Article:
In FIG. 1, strip (2) is fixed on the ski at several mounting points on different parts along the length of the ski. More precisely, mounting takes place in four distinct areas (20, 21, 22, 23). Mounting in the intermediate area (21) allows no freedom to slide because of screws that pass through holes having the same diameter as the screws.

As far as the other three mounting areas (20, 22, 23) are concerned, a through recess is made in the strip. This recess comprises an upper portion (25), the faces of which slope and a lower part that opens out onto the lower surface of the strip (2). These through-openings are substantially longitudinally elongated (26). These recesses (20, 22, 23) are intended to accommodate two different types of mounts (30, 32, 33) that are shown in more detail in FIGS. 4 to 7.

As shown in FIGS. 5 and 6, mount (32) has an upper part (35) that flares upwards and has the same volume as the upper part (25) of recess (20). The lower part of the bottom (36) of mount (32) also has a volume that is substantially identical, with slight clearance, to the through-opening (26) of recess (20).

In this way, when mount (32) is fitted in recess (22), the sloping faces (37) of mount (32) come into contact with the sloping faces of recess (22) and therefore ensure that the area of the strip in which it is fitted is locked in position.

Conversely, mount (30) shown in FIGS. 7 and 8 has smaller dimensions. The upper part (38) also has sloping faces but the overall volume of upper part (38) is less than that of recess (20).

Additionally, the studs (39) that form the lower part of mount (30) also have a diameter that is less than the longitudinal dimensions of openings (26) in recess (20). In this way, the mounting point constituted by mount (30) prevents any sideways or vertical movement of the area of strip (2) in which it is installed. In contrast, there is freedom to move longitudinally and this is exploited during bending of the ski.

The upper part of strip (2) is intended to receive the two units (5, 6) designed to accommodate the heel piece and toe piece respectively of the binding (these are not shown). To achieve this, front unit (6) has an upper surface that is substantially flat with holes for mounting the toe piece. Unit (6) has lateral portions (46), the inside faces of which have features intended to cooperate with the guide or rail (10) of strip (2). These features extend over a length that is less than the length of recess (13) in order to make it possible to install the unit and, if applicable, remove it.

The upper surface of strip (2) comprises a recess (47) intended to accommodate a notched plate (48). This plate (48) cooperates with a mechanism that is not shown but protrudes underneath the lower surface of front unit (6) so as to allow adjustment of the longitudinal position of unit (6) after sliding it along strip (2).

Additionally, rear unit (5) also comprises portions (51) that extend laterally and, on their inside surfaces, have features that allow sliding in guide (10). The same adjustment mechanism system using a notched plate (58) can be used.

More precisely, the mechanism underneath unit (5) consists of a flexible plate (59) attached underneath unit (5) by a rivet (60) and held in a downward position by a spring (61). In this way, the lateral notches (62) of this plate (59) cooperate with the notches (63) on plate (58). A force exerted on the rear part of plate (59) raises it and ensures release of the notched areas (62, 63).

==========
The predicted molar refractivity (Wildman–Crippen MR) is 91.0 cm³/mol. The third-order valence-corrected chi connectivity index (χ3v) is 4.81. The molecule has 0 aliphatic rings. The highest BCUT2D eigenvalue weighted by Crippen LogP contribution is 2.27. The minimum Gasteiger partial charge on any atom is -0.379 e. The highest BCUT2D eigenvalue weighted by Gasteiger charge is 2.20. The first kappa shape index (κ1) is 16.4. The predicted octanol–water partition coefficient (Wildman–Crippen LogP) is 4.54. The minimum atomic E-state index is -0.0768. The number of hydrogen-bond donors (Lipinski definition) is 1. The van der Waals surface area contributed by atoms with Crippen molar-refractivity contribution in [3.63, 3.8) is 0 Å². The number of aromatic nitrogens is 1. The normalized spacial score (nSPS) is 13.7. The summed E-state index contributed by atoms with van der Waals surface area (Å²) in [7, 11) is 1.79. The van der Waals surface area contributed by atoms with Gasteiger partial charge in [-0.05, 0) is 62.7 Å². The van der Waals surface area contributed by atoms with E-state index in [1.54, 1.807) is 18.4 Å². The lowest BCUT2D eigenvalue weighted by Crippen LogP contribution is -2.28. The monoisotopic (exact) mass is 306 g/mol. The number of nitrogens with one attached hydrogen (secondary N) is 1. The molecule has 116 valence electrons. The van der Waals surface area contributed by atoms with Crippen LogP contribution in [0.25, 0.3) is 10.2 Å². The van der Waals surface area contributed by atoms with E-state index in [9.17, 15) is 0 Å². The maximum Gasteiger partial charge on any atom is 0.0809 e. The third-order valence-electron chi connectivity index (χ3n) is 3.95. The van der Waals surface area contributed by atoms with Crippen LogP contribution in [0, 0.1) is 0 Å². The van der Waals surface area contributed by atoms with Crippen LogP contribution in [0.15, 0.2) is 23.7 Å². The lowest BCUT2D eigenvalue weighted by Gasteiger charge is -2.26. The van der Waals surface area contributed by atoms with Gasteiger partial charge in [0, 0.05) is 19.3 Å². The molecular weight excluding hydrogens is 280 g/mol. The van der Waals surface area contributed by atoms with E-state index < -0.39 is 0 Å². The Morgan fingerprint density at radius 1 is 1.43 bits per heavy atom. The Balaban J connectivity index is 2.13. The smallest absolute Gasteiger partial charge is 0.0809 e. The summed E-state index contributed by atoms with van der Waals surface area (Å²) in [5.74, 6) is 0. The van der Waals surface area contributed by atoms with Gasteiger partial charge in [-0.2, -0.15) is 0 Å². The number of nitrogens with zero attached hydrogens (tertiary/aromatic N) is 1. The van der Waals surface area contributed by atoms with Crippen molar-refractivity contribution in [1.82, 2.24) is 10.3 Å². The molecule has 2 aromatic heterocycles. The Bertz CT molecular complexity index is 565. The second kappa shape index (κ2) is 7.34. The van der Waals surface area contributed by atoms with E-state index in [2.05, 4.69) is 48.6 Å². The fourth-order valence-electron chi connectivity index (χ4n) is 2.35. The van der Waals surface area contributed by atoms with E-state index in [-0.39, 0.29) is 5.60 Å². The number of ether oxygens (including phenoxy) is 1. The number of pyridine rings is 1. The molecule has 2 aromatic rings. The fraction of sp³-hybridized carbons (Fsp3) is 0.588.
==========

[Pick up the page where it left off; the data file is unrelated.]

In the form shown, unit (5) comprises, on its upper surface, an additional guide that can accommodate the moving part of the heel piece. Nevertheless, the invention also covers variants in which the entire heel piece is screw fastened onto a substantially flat rear unit.

The device according to the invention combines the following advantages:

    • wide variety of options of adjusting the stiffness of the ski by locking the strip on the board in different modes;
    • wide variety of options of transmitting forces onto the ski by choosing the shape of the base
    • extremely easy to install;
    • the ability to adjust the position of each component of the binding;
    • good thrust transfer.
Patent Citations
Cited PatentFiling datePublication dateApplicantTitle
US5135250Jul 16, 1990Aug 4, 1992Skis Rossignol S.A.Accessory device for skis, permitting installation of a set of boot bindings on a ski
US5480175 *Apr 12, 1993Jan 2, 1996Salomon S.A.Interface device between a ski and associated bindings
US5647605 *May 1, 1995Jul 15, 1997Salomon S.A.Interface apparatus for modifying the natural distribution pressure of a ski such as in particular an alpine ski
US6065895 *Jul 23, 1998May 23, 2000Marker Deutschland GmbhCarrying apparatus for the retaining parts of a ski binding
US6193262 *May 29, 1998Feb 27, 2001Salomon S.A.Interface device between a boot and alpine ski
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FR2664823A1 Title not available
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Referenced by
Citing PatentFiling datePublication dateApplicantTitle
US7510207 *Jul 18, 2006Mar 31, 2009Atomic Austria GmbhSki binding with a positioning and fixing mechanism for the jaw bodies
US7744113 *Sep 27, 2007Jun 29, 2010Skis RossignolRestraining and longitudinal position adjusting device of a binding for skis
US7828303 *May 23, 2007Nov 9, 2010Salomon S.A.S.Gliding board assembly and a device for retaining an article of footwear on the board
Classifications
U.S. Classification280/11.14, 280/618, 280/11.15, 280/607
International ClassificationA63C9/00, A63C5/075, A63C5/07
Cooperative ClassificationA63C9/005, A63C9/003
European ClassificationA63C9/00E, A63C9/00D
Legal Events
DateCodeEventDescription
Nov 27, 2012FPExpired due to failure to pay maintenance fee
Effective date: 20121007
Oct 7, 2012LAPSLapse for failure to pay maintenance fees
May 21, 2012REMIMaintenance fee reminder mailed
Feb 12, 2006ASAssignment
Owner name: SKIS ROSSIGNOL S.A., FRANCE
Free format text: ASSIGNMENT OF ASSIGNORS INTEREST;ASSIGNORS:REDOR, DENIS;MERCIER, MICHEL;GIGNOUX, PIERRE;AND OTHERS;REEL/FRAME:017160/0330
Effective date: 20051102